by: Barb Randall, 
Stash Tea holds a tea tasting weekly to familiarize patrons and staff members with new teas the company offers.

I recently rediscovered one of life's truly simple pleasures: Tea drinking.

I drink tea often, but it's been awhile since I've enjoyed the social niceties that go along with sipping a cup of tea. I was reminded of how refreshing tea is to your body and soul.

'Coffee you can pick up and drink on the fly,' said Nancy Meador, my friend and neighbor. 'But tea is something you sit down to drink; it's a social thing.'

That is so true.

Meador, who works at Stash Tea's retail store in Tigard, had invited me to attend a tea tasting. Tom Lisicki, president and CEO of the company was introducing some new green teas from China, Sri Lanka and South Africa. I eagerly accepted the invitation.

Stash Teas have been around since 1972. Lisicki joined the company in 1985, and has traveled the world, visiting tea plantations in search of the finest teas.

'Stash Tea has always sold natural teas. Even their flavored teas are 100 percent natural,' he said.

Participating in the tasting were Stash employees and a few interested shoppers. Those of us new to the experience were instructed to pour a teaspoonful of tea into our tasting spoon and slurp the tea from our spoon to add air, which would allow us to inhale the aroma as well as taste the tea.

Tom led us through the tasting of six teas including:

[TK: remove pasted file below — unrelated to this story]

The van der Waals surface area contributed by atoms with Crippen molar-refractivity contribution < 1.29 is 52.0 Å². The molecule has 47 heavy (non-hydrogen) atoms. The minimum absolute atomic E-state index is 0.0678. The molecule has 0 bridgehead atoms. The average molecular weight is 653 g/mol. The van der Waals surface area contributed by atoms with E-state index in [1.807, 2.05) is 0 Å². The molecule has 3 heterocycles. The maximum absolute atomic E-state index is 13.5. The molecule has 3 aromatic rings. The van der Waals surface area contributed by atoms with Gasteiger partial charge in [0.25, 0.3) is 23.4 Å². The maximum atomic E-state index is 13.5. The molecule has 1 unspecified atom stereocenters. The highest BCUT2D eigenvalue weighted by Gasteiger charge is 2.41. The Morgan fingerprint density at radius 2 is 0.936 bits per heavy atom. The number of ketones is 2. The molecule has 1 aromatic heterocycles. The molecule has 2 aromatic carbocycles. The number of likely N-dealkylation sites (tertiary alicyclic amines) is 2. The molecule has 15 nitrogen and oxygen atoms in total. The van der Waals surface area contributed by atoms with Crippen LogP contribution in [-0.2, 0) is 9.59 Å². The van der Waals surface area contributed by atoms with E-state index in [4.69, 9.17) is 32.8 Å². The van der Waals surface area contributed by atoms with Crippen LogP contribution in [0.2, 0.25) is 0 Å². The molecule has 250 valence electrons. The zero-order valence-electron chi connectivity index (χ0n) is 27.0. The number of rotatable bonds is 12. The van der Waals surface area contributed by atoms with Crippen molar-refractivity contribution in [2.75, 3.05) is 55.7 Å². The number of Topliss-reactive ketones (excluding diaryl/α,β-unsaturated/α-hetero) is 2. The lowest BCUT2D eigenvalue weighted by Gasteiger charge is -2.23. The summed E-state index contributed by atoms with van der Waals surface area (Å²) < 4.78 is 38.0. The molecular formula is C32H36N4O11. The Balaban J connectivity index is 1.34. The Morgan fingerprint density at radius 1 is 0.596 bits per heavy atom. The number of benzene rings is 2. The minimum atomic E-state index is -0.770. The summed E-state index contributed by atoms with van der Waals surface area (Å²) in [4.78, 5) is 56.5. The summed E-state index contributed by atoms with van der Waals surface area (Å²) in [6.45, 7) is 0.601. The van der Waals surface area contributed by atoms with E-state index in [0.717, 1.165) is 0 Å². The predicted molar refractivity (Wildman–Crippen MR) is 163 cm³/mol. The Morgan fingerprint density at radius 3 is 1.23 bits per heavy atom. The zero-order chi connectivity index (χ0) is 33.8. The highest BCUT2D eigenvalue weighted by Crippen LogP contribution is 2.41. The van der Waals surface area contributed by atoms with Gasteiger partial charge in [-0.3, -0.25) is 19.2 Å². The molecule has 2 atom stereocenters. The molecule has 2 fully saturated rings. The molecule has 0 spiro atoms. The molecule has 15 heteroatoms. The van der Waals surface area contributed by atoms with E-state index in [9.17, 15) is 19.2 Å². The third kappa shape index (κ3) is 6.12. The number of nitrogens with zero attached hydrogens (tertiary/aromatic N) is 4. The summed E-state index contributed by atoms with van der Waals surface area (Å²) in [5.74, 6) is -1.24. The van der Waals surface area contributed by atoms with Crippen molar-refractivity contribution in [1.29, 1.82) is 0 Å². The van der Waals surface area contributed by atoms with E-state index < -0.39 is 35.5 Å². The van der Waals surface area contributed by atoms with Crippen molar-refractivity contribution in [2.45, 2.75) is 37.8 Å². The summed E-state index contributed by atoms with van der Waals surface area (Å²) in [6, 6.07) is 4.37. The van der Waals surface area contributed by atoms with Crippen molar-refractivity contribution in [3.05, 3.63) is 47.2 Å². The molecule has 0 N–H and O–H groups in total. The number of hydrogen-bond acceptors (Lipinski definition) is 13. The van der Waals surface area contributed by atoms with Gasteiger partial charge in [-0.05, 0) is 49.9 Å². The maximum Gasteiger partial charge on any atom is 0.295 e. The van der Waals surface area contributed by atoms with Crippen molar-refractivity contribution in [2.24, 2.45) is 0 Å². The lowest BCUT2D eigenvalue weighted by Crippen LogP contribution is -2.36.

n Jing Shan tea from China

n Indulgashinna Garden Estate's Green and Blue Nettle teas from Sri Lanka. Indulgashinna Garden Estate was one of the first estates to go organic and create biodynamic teas, which Tom classified as high-end designer teas.

n Organic Rooibos (pronounced royboss) from South Africa, which translates to 'red bush.' This flavorful red tea is actually a legume and contains no caffeine; it is very soothing to the stomach.

n Chinese Lantern and Amaranth and Jasmine teas were as visually beautiful as they were fragrant and flavorful. These blooming teas were steeped in clear glass bowls so we could see the flower bloom from inside the tightly compressed tea leaves as they unfolded during steeping. This striking presentation would add that 'wow' factor to any table.

Store manager Reb Ryan said green teas need gentle treatment.

'Green tea requires low temperatures and low brewing time. Use about one teaspoon of loose tea leaves for a large cup of water and allow it to brew for three to four minutes,' she advised.

The Stash Tea Company sends its teas around the world via their mail order department, headquartered right behind the retail store in Tigard. The retail store boasts well over 200 loose-leaf blends and an extremely knowledgable staff to help you make selections. The store hosts tastings each Tuesday morning at 10 a.m. (the tasting March 11 will begin at 2 p.m.) and Ryan is happy to arrange private tastings for groups as well.

'The flavor of tea is influenced by many factors, learning about it can be a lot like learning about other specialty foods, like wines,' said Meador.